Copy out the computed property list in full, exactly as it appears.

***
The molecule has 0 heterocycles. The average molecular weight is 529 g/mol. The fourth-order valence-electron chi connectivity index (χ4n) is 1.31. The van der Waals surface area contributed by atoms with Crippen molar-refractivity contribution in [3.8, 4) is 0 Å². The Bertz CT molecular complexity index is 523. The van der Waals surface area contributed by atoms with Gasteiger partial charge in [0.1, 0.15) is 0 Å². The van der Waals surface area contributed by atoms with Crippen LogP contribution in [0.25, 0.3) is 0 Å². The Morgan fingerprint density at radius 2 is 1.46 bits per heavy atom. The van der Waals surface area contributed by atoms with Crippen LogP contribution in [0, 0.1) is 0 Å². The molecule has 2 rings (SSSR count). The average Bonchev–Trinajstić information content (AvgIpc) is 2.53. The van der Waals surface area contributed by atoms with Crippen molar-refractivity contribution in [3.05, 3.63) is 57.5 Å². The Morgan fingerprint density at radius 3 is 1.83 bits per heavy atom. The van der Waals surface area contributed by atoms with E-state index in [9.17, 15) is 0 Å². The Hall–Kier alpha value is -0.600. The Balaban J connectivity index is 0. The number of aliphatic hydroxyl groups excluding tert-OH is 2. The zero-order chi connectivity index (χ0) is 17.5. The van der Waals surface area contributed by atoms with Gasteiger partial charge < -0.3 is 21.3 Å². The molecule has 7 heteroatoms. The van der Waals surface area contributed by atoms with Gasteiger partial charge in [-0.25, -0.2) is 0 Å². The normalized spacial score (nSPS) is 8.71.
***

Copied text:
The molecule has 0 heterocycles. The average molecular weight is 529 g/mol. The fourth-order valence-electron chi connectivity index (χ4n) is 1.31. The van der Waals surface area contributed by atoms with Crippen molar-refractivity contribution in [3.8, 4) is 0 Å². The Bertz CT molecular complexity index is 523. The van der Waals surface area contributed by atoms with Gasteiger partial charge in [0.1, 0.15) is 0 Å². The van der Waals surface area contributed by atoms with Crippen LogP contribution in [0.25, 0.3) is 0 Å². The Morgan fingerprint density at radius 2 is 1.46 bits per heavy atom. The van der Waals surface area contributed by atoms with Crippen LogP contribution in [0, 0.1) is 0 Å². The molecule has 2 rings (SSSR count). The average Bonchev–Trinajstić information content (AvgIpc) is 2.53. The van der Waals surface area contributed by atoms with Crippen molar-refractivity contribution in [3.05, 3.63) is 57.5 Å². The Morgan fingerprint density at radius 3 is 1.83 bits per heavy atom. The van der Waals surface area contributed by atoms with E-state index in [9.17, 15) is 0 Å². The Hall–Kier alpha value is -0.600. The Balaban J connectivity index is 0. The number of aliphatic hydroxyl groups excluding tert-OH is 2. The zero-order chi connectivity index (χ0) is 17.5. The van der Waals surface area contributed by atoms with Gasteiger partial charge < -0.3 is 21.3 Å². The molecule has 7 heteroatoms. The van der Waals surface area contributed by atoms with Gasteiger partial charge in [-0.25, -0.2) is 0 Å². The normalized spacial score (nSPS) is 8.71.